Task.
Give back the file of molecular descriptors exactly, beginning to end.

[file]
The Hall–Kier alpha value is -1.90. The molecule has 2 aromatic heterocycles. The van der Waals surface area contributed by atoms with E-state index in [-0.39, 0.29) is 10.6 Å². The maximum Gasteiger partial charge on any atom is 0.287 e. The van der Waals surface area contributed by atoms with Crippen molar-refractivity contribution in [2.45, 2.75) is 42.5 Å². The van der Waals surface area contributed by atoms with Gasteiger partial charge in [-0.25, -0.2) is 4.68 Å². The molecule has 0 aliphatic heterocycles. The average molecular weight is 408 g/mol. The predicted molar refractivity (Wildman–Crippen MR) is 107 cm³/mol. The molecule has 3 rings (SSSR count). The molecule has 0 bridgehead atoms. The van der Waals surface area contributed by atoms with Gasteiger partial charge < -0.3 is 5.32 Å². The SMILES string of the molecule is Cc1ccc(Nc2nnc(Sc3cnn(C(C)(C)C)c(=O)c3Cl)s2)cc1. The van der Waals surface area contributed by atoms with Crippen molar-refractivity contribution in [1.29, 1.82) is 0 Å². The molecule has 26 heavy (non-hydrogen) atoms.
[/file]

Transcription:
The Hall–Kier alpha value is -1.90. The molecule has 2 aromatic heterocycles. The van der Waals surface area contributed by atoms with E-state index in [-0.39, 0.29) is 10.6 Å². The maximum Gasteiger partial charge on any atom is 0.287 e. The van der Waals surface area contributed by atoms with Crippen molar-refractivity contribution in [2.45, 2.75) is 42.5 Å². The van der Waals surface area contributed by atoms with Gasteiger partial charge in [-0.25, -0.2) is 4.68 Å². The molecule has 0 aliphatic heterocycles. The average molecular weight is 408 g/mol. The predicted molar refractivity (Wildman–Crippen MR) is 107 cm³/mol. The molecule has 3 rings (SSSR count). The molecule has 0 bridgehead atoms. The van der Waals surface area contributed by atoms with Gasteiger partial charge < -0.3 is 5.32 Å². The SMILES string of the molecule is Cc1ccc(Nc2nnc(Sc3cnn(C(C)(C)C)c(=O)c3Cl)s2)cc1. The van der Waals surface area contributed by atoms with Crippen molar-refractivity contribution in [1.29, 1.82) is 0 Å². The molecule has 26 heavy (non-hydrogen) atoms.